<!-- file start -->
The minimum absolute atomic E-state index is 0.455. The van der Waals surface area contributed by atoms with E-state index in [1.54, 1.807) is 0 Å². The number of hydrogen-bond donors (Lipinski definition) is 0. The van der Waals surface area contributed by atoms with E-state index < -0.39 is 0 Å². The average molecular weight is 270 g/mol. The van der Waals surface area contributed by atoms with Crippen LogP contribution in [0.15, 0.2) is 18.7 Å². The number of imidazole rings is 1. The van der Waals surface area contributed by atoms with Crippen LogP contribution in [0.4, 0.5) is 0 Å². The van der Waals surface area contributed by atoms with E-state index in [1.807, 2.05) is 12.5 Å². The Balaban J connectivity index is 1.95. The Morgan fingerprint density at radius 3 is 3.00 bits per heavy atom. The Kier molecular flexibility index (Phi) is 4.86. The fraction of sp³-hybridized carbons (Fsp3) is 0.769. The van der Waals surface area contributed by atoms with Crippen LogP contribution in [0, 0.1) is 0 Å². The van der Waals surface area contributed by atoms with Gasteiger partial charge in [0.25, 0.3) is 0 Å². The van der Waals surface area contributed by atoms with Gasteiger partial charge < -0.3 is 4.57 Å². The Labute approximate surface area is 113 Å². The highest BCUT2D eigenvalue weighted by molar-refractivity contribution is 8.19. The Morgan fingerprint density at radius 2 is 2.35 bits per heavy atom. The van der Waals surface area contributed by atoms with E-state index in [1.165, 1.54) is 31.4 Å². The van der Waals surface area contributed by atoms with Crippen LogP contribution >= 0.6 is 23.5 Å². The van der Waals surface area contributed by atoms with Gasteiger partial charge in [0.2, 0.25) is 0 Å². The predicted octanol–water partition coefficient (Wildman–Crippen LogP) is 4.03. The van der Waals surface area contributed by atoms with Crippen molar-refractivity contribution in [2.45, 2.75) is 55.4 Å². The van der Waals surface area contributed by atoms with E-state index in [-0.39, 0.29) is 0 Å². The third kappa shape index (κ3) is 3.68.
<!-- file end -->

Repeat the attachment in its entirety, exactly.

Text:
The minimum absolute atomic E-state index is 0.455. The van der Waals surface area contributed by atoms with E-state index in [1.54, 1.807) is 0 Å². The number of hydrogen-bond donors (Lipinski definition) is 0. The van der Waals surface area contributed by atoms with E-state index < -0.39 is 0 Å². The average molecular weight is 270 g/mol. The van der Waals surface area contributed by atoms with Crippen LogP contribution in [0.15, 0.2) is 18.7 Å². The number of imidazole rings is 1. The van der Waals surface area contributed by atoms with Crippen LogP contribution in [0.4, 0.5) is 0 Å². The van der Waals surface area contributed by atoms with E-state index in [1.807, 2.05) is 12.5 Å². The Balaban J connectivity index is 1.95. The Morgan fingerprint density at radius 3 is 3.00 bits per heavy atom. The Kier molecular flexibility index (Phi) is 4.86. The fraction of sp³-hybridized carbons (Fsp3) is 0.769. The van der Waals surface area contributed by atoms with Crippen LogP contribution in [0, 0.1) is 0 Å². The van der Waals surface area contributed by atoms with Gasteiger partial charge in [0.25, 0.3) is 0 Å². The van der Waals surface area contributed by atoms with Gasteiger partial charge < -0.3 is 4.57 Å². The Labute approximate surface area is 113 Å². The highest BCUT2D eigenvalue weighted by molar-refractivity contribution is 8.19. The Morgan fingerprint density at radius 2 is 2.35 bits per heavy atom. The van der Waals surface area contributed by atoms with E-state index in [1.165, 1.54) is 31.4 Å². The van der Waals surface area contributed by atoms with Crippen LogP contribution >= 0.6 is 23.5 Å². The van der Waals surface area contributed by atoms with Gasteiger partial charge in [0.2, 0.25) is 0 Å². The predicted octanol–water partition coefficient (Wildman–Crippen LogP) is 4.03. The van der Waals surface area contributed by atoms with Crippen molar-refractivity contribution in [2.45, 2.75) is 55.4 Å². The van der Waals surface area contributed by atoms with E-state index in [-0.39, 0.29) is 0 Å². The third kappa shape index (κ3) is 3.68.